Muncy man patrolled Mexican border in 1912
MUNCY- Already a seasoned military man when the United States entered World War I in April 1917, the career and life of Muncy’s Benjamin Harrison Renn would be marked with 34 years of service to his country.
Ben was the son of Civil War soldier, Private Silas D. Renn of Muncy and his wife Elizabeth Dean Heffner of Sunbury. It is of interest, however unsubstituted, the possible origin of the youngster’s name. An event just prior to Ben’s birth on Oct. 8, 1888, was the election of America’s 23rd President, Benjamin Harrison. The president was himself in the Civil War.
Previously as a senator from Indiana, Harrison found favor with his comrades by putting forth laws providing pensions for Civil War widows.
At age 22, our local subject enlisted in the Army and on October 22, 1910 was assigned to the 14th U.S. Calvary. For a time, he would be among forces countering the insurrection in the Philippines.
Back to the United States and during June of 1912, Renn was assigned to Fort Clark, Texas. There he advanced to the rank of Corporal where his troop patrolled the Mexican border enforcing neutrality laws. During a two-month period, the soldiers covered 2,902 miles on horseback.
By Jan. 31, 1914, after being back in Muncy for a short time, Renn re-enlisted and was assigned to Troop H, Second U.S. Calvary at Fort Ethan Allen, Vermont.
It had been little more than a month following the country’s entrance into WWI that on May 25, 1917, when the soldier was commissioned a Captain. He became commander of the 302nd Machine Gun Battalion at Camp Devens in Ayer, Mass. The newly established 5,000-acre camp was one of many hastily constructed to train troops for WWI.
Seven months later, Renn left for France. After involved in hostilities there, he was discharged Oct. 20, 1919.
In 1920 at Muncy, Renn wed Mae Breneisen. However, the soldier’s service to his country continued as he remained in the inactive reserves. In April 1933, duty called again when he went to Virginia as overseer of a Civilian Conservation Corps (CCC) camp.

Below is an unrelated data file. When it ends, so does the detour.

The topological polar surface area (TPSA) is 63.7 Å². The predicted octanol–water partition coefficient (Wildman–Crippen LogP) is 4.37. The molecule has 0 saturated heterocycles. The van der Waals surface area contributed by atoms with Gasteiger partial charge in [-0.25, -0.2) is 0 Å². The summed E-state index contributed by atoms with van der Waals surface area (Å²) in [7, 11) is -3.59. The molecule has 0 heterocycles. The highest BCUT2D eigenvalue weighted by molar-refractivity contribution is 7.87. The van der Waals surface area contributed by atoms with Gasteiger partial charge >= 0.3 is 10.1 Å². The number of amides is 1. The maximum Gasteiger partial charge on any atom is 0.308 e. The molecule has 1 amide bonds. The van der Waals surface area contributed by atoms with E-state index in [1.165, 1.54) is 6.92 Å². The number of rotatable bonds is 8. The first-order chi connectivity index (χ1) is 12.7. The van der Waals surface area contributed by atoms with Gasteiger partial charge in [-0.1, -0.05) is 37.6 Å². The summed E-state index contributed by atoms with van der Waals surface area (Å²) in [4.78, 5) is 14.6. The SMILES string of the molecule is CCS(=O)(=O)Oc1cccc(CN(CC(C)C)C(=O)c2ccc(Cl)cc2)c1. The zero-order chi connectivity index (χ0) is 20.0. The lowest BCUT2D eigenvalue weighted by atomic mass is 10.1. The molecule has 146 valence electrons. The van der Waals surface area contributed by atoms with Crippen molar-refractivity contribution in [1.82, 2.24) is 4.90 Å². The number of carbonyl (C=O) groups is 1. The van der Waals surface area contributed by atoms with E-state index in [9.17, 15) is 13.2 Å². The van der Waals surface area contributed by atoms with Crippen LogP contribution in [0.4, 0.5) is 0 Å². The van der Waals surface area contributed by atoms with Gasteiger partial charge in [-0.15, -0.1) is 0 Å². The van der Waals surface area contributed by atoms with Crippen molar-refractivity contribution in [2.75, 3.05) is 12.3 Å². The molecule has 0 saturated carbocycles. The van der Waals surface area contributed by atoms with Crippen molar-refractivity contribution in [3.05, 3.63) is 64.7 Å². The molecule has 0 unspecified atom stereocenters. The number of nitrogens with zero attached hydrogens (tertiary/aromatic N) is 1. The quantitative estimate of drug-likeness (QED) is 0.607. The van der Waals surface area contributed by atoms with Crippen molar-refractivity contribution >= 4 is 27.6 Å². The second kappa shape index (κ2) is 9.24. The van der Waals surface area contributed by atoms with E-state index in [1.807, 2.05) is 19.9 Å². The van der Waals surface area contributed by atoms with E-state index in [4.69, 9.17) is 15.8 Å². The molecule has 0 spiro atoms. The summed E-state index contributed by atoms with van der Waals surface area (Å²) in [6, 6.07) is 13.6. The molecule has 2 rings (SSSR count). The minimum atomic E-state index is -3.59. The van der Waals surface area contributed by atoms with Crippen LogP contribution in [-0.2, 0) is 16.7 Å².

Renn would serve in another World War when in February 1942, the longtime soldier was deployed to Trinidad. There he served in anti-submarine warfare logistics. His final discharge was July 5, 1944.
During the first 10 years of their marriage, five children joined the Ben and Mae Renn family. Each would make contributions to their country. They included son, Jack “Casey” Renn, who served in the Navy, and entering the Army were sons William A. and Ben Renn Jr.
The couple’s two daughters were government employees in Washington D.C. Residing in Falls Church, Virginia, they were Margaret “Peggy” Printzenhoff and Ida “Betty” Neal.
Ben H. Renn the father, spent his retirement years in Muncy residing at 3 South Main Street with the family residence occupying the second floor. Other areas of the building served as a cigar store, pool room and bar. Known as the Green Dragon bar, it was the first in Muncy to receive a liquor license following prohibition. The proprietor also served on the Pennsylvania Liquor Control Board.
During his lifetime, the veteran had been active in several organizations. They included the Elks Club and 40 & 8 of Williamsport, a 32nd degree Mason and member of the Blue Lodge at Essex, Vermont, the Consistory at Burlington, Vermont and the Shrine at Fort Sill, Oklahoma.
In the fall of 1958, the 70-year old veteran became ill. He was admitted to the Walter Reed Army Hospital in Washington, D. C. where he died on Jan. 15, 1959.
The hero of two World Wars was a member and former commander at the Roland Ritter Post 268 American Legion, Muncy. Four generations of the Renn family are listed as life members on the roster at Muncy’s Edward J. Smith VFW Post. They include: Benjamin H. Renn; son Ben Renn, Jr; grandson Casey Renn, Coast Guard retired of Michigan (our informant); and great-granddaughter, Army veteran Alyson Tedesco.
It was 11 years ago, this month when the younger Benjamin Renn Jr. passed away. Due to the family’s more than 150 years of military service, it is little wonder Ben Jr. worked vigorously with local patriotic organizations, so much so the community dubbed him ‘Mr. Memorial Day.’